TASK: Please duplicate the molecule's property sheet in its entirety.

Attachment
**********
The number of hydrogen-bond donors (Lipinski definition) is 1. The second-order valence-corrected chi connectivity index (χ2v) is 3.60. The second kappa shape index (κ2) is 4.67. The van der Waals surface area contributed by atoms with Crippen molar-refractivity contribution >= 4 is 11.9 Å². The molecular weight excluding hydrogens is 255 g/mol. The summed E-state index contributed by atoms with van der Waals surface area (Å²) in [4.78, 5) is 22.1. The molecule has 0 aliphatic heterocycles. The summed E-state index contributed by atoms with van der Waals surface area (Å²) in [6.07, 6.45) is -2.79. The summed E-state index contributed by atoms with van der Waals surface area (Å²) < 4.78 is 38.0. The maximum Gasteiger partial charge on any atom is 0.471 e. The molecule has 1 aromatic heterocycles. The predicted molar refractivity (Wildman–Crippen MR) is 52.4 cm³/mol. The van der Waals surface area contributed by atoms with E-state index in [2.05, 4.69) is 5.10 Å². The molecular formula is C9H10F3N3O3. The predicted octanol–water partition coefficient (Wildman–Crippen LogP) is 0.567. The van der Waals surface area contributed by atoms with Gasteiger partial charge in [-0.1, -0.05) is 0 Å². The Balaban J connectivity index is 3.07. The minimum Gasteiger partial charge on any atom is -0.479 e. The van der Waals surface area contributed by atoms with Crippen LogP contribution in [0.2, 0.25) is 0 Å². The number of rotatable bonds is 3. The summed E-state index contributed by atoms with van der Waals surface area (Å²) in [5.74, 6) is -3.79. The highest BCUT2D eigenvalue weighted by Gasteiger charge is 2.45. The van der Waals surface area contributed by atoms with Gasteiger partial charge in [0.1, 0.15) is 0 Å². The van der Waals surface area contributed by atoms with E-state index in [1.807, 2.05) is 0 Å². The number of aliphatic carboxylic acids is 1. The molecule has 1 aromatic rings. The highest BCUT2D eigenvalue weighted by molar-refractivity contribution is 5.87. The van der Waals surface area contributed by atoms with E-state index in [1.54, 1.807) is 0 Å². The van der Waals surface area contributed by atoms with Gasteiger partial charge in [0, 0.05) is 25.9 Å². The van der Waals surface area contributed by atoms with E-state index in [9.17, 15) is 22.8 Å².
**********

The number of hydrogen-bond donors (Lipinski definition) is 1. The second-order valence-corrected chi connectivity index (χ2v) is 3.60. The second kappa shape index (κ2) is 4.67. The van der Waals surface area contributed by atoms with Crippen molar-refractivity contribution >= 4 is 11.9 Å². The molecular weight excluding hydrogens is 255 g/mol. The summed E-state index contributed by atoms with van der Waals surface area (Å²) in [4.78, 5) is 22.1. The molecule has 0 aliphatic heterocycles. The summed E-state index contributed by atoms with van der Waals surface area (Å²) in [6.07, 6.45) is -2.79. The summed E-state index contributed by atoms with van der Waals surface area (Å²) < 4.78 is 38.0. The maximum Gasteiger partial charge on any atom is 0.471 e. The molecule has 1 aromatic heterocycles. The predicted molar refractivity (Wildman–Crippen MR) is 52.4 cm³/mol. The van der Waals surface area contributed by atoms with E-state index in [2.05, 4.69) is 5.10 Å². The molecular formula is C9H10F3N3O3. The predicted octanol–water partition coefficient (Wildman–Crippen LogP) is 0.567. The van der Waals surface area contributed by atoms with Gasteiger partial charge in [-0.1, -0.05) is 0 Å². The Balaban J connectivity index is 3.07. The minimum Gasteiger partial charge on any atom is -0.479 e. The van der Waals surface area contributed by atoms with Crippen LogP contribution in [0.2, 0.25) is 0 Å². The number of rotatable bonds is 3. The summed E-state index contributed by atoms with van der Waals surface area (Å²) in [5.74, 6) is -3.79. The highest BCUT2D eigenvalue weighted by Gasteiger charge is 2.45. The van der Waals surface area contributed by atoms with Gasteiger partial charge in [0.1, 0.15) is 0 Å². The van der Waals surface area contributed by atoms with E-state index in [1.807, 2.05) is 0 Å². The number of aliphatic carboxylic acids is 1. The molecule has 1 aromatic rings. The highest BCUT2D eigenvalue weighted by molar-refractivity contribution is 5.87. The van der Waals surface area contributed by atoms with E-state index in [1.54, 1.807) is 0 Å². The van der Waals surface area contributed by atoms with Gasteiger partial charge in [0, 0.05) is 25.9 Å². The van der Waals surface area contributed by atoms with E-state index in [9.17, 15) is 22.8 Å².